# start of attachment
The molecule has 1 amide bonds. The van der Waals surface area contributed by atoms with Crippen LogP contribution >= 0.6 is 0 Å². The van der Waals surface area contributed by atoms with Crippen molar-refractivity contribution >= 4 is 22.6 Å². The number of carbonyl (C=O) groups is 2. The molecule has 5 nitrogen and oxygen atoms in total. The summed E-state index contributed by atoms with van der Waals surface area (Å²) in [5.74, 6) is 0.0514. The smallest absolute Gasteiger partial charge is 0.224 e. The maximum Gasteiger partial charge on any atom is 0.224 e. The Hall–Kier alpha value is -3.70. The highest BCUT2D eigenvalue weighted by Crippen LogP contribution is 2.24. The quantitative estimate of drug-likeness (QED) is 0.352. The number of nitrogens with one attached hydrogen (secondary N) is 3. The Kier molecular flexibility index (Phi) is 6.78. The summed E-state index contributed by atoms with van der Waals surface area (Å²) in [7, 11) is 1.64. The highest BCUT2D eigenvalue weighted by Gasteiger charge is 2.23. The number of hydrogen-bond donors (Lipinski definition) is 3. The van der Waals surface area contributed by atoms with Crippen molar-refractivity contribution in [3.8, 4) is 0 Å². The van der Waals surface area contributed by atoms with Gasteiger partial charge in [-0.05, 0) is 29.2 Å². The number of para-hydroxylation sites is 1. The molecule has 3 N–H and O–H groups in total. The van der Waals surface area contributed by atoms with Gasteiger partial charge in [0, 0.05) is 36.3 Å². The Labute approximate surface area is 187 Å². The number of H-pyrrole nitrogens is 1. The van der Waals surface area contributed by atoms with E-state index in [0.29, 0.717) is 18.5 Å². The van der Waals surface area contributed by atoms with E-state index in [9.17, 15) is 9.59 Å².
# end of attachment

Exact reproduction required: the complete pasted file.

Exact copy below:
The molecule has 1 amide bonds. The van der Waals surface area contributed by atoms with Crippen LogP contribution >= 0.6 is 0 Å². The van der Waals surface area contributed by atoms with Crippen molar-refractivity contribution >= 4 is 22.6 Å². The number of carbonyl (C=O) groups is 2. The molecule has 5 nitrogen and oxygen atoms in total. The summed E-state index contributed by atoms with van der Waals surface area (Å²) in [5.74, 6) is 0.0514. The smallest absolute Gasteiger partial charge is 0.224 e. The maximum Gasteiger partial charge on any atom is 0.224 e. The Hall–Kier alpha value is -3.70. The highest BCUT2D eigenvalue weighted by Crippen LogP contribution is 2.24. The quantitative estimate of drug-likeness (QED) is 0.352. The number of nitrogens with one attached hydrogen (secondary N) is 3. The Kier molecular flexibility index (Phi) is 6.78. The summed E-state index contributed by atoms with van der Waals surface area (Å²) in [7, 11) is 1.64. The highest BCUT2D eigenvalue weighted by Gasteiger charge is 2.23. The number of hydrogen-bond donors (Lipinski definition) is 3. The van der Waals surface area contributed by atoms with Crippen molar-refractivity contribution in [3.8, 4) is 0 Å². The van der Waals surface area contributed by atoms with Gasteiger partial charge in [-0.05, 0) is 29.2 Å². The number of para-hydroxylation sites is 1. The molecule has 3 N–H and O–H groups in total. The van der Waals surface area contributed by atoms with Gasteiger partial charge in [0, 0.05) is 36.3 Å². The Labute approximate surface area is 187 Å². The number of H-pyrrole nitrogens is 1. The van der Waals surface area contributed by atoms with E-state index in [0.29, 0.717) is 18.5 Å². The van der Waals surface area contributed by atoms with E-state index in [9.17, 15) is 9.59 Å².